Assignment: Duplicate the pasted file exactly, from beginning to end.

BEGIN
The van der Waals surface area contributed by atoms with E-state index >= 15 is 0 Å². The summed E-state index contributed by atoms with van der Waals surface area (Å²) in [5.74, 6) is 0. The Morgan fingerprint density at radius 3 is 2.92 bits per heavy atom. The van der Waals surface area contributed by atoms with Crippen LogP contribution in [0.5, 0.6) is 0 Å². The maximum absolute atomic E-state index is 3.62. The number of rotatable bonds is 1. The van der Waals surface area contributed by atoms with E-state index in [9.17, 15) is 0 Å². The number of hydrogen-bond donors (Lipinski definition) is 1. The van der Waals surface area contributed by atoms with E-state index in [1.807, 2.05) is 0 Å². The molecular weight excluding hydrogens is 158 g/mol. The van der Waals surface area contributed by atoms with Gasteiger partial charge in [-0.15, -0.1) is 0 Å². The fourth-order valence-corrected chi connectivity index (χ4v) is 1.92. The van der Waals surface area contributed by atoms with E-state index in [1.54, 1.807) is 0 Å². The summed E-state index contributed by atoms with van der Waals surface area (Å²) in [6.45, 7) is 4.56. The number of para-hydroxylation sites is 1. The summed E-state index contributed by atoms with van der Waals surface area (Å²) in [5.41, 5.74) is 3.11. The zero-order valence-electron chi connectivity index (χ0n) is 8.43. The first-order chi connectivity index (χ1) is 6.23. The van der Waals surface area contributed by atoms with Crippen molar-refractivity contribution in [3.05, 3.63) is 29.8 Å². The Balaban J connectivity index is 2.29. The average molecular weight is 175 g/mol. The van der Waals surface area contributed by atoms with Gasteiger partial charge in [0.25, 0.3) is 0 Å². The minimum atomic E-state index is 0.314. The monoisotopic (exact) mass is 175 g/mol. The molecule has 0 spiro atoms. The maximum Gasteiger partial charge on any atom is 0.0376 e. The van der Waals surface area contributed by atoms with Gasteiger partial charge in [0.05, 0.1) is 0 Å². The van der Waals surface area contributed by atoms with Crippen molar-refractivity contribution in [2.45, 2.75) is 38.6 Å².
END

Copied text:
The van der Waals surface area contributed by atoms with E-state index >= 15 is 0 Å². The summed E-state index contributed by atoms with van der Waals surface area (Å²) in [5.74, 6) is 0. The Morgan fingerprint density at radius 3 is 2.92 bits per heavy atom. The van der Waals surface area contributed by atoms with Crippen LogP contribution in [0.5, 0.6) is 0 Å². The maximum absolute atomic E-state index is 3.62. The number of rotatable bonds is 1. The van der Waals surface area contributed by atoms with E-state index in [9.17, 15) is 0 Å². The number of hydrogen-bond donors (Lipinski definition) is 1. The van der Waals surface area contributed by atoms with E-state index in [1.807, 2.05) is 0 Å². The molecular weight excluding hydrogens is 158 g/mol. The van der Waals surface area contributed by atoms with Gasteiger partial charge in [-0.15, -0.1) is 0 Å². The fourth-order valence-corrected chi connectivity index (χ4v) is 1.92. The van der Waals surface area contributed by atoms with E-state index in [1.54, 1.807) is 0 Å². The summed E-state index contributed by atoms with van der Waals surface area (Å²) in [6.45, 7) is 4.56. The number of para-hydroxylation sites is 1. The summed E-state index contributed by atoms with van der Waals surface area (Å²) in [5.41, 5.74) is 3.11. The zero-order valence-electron chi connectivity index (χ0n) is 8.43. The first-order chi connectivity index (χ1) is 6.23. The van der Waals surface area contributed by atoms with Crippen molar-refractivity contribution in [3.05, 3.63) is 29.8 Å². The Balaban J connectivity index is 2.29. The average molecular weight is 175 g/mol. The van der Waals surface area contributed by atoms with Gasteiger partial charge in [0.25, 0.3) is 0 Å². The minimum atomic E-state index is 0.314. The monoisotopic (exact) mass is 175 g/mol. The molecule has 0 spiro atoms. The maximum Gasteiger partial charge on any atom is 0.0376 e. The van der Waals surface area contributed by atoms with Gasteiger partial charge in [0.05, 0.1) is 0 Å². The van der Waals surface area contributed by atoms with Crippen molar-refractivity contribution in [2.45, 2.75) is 38.6 Å².